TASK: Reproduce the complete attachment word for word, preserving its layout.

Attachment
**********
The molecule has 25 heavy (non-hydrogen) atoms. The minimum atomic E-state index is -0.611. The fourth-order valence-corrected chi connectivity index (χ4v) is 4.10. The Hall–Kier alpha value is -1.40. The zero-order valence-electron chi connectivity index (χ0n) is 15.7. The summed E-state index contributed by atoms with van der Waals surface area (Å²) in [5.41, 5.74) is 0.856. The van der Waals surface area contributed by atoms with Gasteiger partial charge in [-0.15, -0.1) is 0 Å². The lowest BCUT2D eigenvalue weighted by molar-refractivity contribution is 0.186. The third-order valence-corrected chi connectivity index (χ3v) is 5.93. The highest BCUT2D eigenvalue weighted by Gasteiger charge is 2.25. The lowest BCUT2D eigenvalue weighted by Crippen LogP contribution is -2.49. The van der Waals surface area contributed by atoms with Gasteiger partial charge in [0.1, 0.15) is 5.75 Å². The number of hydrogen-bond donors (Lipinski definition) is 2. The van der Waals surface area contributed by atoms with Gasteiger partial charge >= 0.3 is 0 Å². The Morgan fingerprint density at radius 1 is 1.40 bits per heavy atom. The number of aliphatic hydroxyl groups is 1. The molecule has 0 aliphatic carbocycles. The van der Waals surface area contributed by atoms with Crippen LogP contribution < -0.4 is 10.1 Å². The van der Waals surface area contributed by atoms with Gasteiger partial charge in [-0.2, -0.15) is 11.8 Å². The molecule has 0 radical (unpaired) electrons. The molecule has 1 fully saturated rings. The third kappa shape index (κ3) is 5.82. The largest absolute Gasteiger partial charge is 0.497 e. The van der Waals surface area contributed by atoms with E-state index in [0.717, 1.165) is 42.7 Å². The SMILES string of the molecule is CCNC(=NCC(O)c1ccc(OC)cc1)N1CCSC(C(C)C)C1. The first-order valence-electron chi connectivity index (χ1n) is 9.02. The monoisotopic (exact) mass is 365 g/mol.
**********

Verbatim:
The molecule has 25 heavy (non-hydrogen) atoms. The minimum atomic E-state index is -0.611. The fourth-order valence-corrected chi connectivity index (χ4v) is 4.10. The Hall–Kier alpha value is -1.40. The zero-order valence-electron chi connectivity index (χ0n) is 15.7. The summed E-state index contributed by atoms with van der Waals surface area (Å²) in [5.41, 5.74) is 0.856. The van der Waals surface area contributed by atoms with Gasteiger partial charge in [-0.15, -0.1) is 0 Å². The lowest BCUT2D eigenvalue weighted by molar-refractivity contribution is 0.186. The third-order valence-corrected chi connectivity index (χ3v) is 5.93. The highest BCUT2D eigenvalue weighted by Gasteiger charge is 2.25. The lowest BCUT2D eigenvalue weighted by Crippen LogP contribution is -2.49. The van der Waals surface area contributed by atoms with Gasteiger partial charge in [0.1, 0.15) is 5.75 Å². The number of hydrogen-bond donors (Lipinski definition) is 2. The van der Waals surface area contributed by atoms with Gasteiger partial charge >= 0.3 is 0 Å². The Morgan fingerprint density at radius 1 is 1.40 bits per heavy atom. The number of aliphatic hydroxyl groups is 1. The molecule has 0 aliphatic carbocycles. The van der Waals surface area contributed by atoms with Crippen LogP contribution < -0.4 is 10.1 Å². The van der Waals surface area contributed by atoms with Gasteiger partial charge in [-0.2, -0.15) is 11.8 Å². The molecule has 0 radical (unpaired) electrons. The molecule has 1 fully saturated rings. The third kappa shape index (κ3) is 5.82. The largest absolute Gasteiger partial charge is 0.497 e. The van der Waals surface area contributed by atoms with E-state index in [0.717, 1.165) is 42.7 Å². The SMILES string of the molecule is CCNC(=NCC(O)c1ccc(OC)cc1)N1CCSC(C(C)C)C1. The first-order valence-electron chi connectivity index (χ1n) is 9.02. The monoisotopic (exact) mass is 365 g/mol.